In the daytime it is called the “color dragon” because it is wrapped in colorful clothes. Three performers carry a dragon on a parade through the streets and alleys and finally arrive at the square in front of the mausoleum where many performers compete.
At night they turn into “fire dragons” because the carriers set them alight. People dance with them until the dragons are burned to ash.
Sun also recalled the ninedragons dance in Pingjiang, which was on the first list of China’s intangible cultural heritage. It could be the most complicated dragon-worship activity in the nation involving the most detailed and meticulous procedures.
A set of standards governs the opening of the altar, the arrangement of sacrifices, prayers to the dragon god and the planning of parade routes, as well as requiring an oath from performers. The head performers need to “activate” the dragons by painting on their eyeballs before the ritual begins.
The dragon is also the totem of the Miao ethnic people in western Hunan.
According to Sun, the dragon is placed alongside the god of lightening and ancestors when the local Miao offer sacrifices.
Because the god of lightening is not always kind to the dragon, locals ask the god to be friendlier so that the dragon can do his job well. Also carnivals
Despite the primitive forms and meticulously detailed procedures, dragon-related rituals and events are also carnivals for many people in Hunan, said Sun.
In the Xuefeng Mountains region of central western Hunan, a 10-day dragon lantern festival starting from Spring Festival allows the widest participation from locals.
In the region, almost every family has dragon dancers and every village has dragon lantern shows.
The incense dragon dance in Rucheng county is also a spectacular show.
In the evening of the Lantern Festival, performers present the dragon with many incense sticks on its body and spectators are encouraged to use torches to light them. The dragon will inevitably catch on fire and performers will continue their dance until the dragon turns into ash.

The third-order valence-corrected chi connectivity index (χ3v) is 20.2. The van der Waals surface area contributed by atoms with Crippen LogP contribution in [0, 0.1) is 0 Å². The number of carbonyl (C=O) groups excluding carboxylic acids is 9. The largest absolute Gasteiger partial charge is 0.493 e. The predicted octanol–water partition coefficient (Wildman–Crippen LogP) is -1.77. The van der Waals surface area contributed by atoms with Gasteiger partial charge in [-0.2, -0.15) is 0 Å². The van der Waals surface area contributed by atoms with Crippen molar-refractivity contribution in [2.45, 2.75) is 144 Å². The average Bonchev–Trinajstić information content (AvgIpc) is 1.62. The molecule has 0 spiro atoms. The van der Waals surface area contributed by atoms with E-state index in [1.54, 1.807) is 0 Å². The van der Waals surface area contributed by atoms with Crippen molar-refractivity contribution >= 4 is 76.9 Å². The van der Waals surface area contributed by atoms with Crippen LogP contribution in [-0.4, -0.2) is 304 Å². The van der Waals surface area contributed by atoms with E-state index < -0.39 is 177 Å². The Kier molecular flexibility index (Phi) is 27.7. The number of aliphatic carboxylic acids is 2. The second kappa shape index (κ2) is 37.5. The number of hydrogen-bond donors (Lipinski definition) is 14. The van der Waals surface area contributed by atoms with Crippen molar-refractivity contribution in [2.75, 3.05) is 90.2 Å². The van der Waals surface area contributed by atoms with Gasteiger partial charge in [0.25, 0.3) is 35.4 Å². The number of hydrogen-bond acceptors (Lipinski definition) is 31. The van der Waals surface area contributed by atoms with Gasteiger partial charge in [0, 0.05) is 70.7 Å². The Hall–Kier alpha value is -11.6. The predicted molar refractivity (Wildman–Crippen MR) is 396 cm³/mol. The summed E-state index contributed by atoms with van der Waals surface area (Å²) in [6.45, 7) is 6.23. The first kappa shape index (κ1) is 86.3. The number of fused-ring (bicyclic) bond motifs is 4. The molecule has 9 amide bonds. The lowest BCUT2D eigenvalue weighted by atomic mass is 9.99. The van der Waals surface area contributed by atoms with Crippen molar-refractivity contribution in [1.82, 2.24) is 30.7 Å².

The plank dragon show in Tanhe town, Cili county is much loved by the local Tujia ethnic people.
Also celebrated in the Lantern Festival, the event features lanterns put on wooden planks.
When evening comes villagers and their hand-made lantern boards meet in the streets of the town, where the planks are connected to form a long “dragon”. The dragon parade can be several hundred meters long, attracting tens of thousands of spectators from Tanhe and neighboring areas. Contact the writer through email@example.com
Dancing with incense dragons on fire requires great skill and courage, although performers sometimes wear fire-resistant apparel.
Ethnic Miaos in Chengbu county use a ‘flying dragon’ that rises as the performance continues.
Exquisite head of the plank dragon venerated by the local Tujia ethnic people.
As farmers perform a dragon dance in the provincial capital Changsha, urban residents of the modern metropolis enjoy the spectacular show in its original form.
The ‘furious dragon’ popular among the Dong ethnic people in Zijiang county, is said to be the smallest dragon in China.
In rural Hunan, the dragon dance during Spring Festival is the year’s most important ritual and largest entertainment event.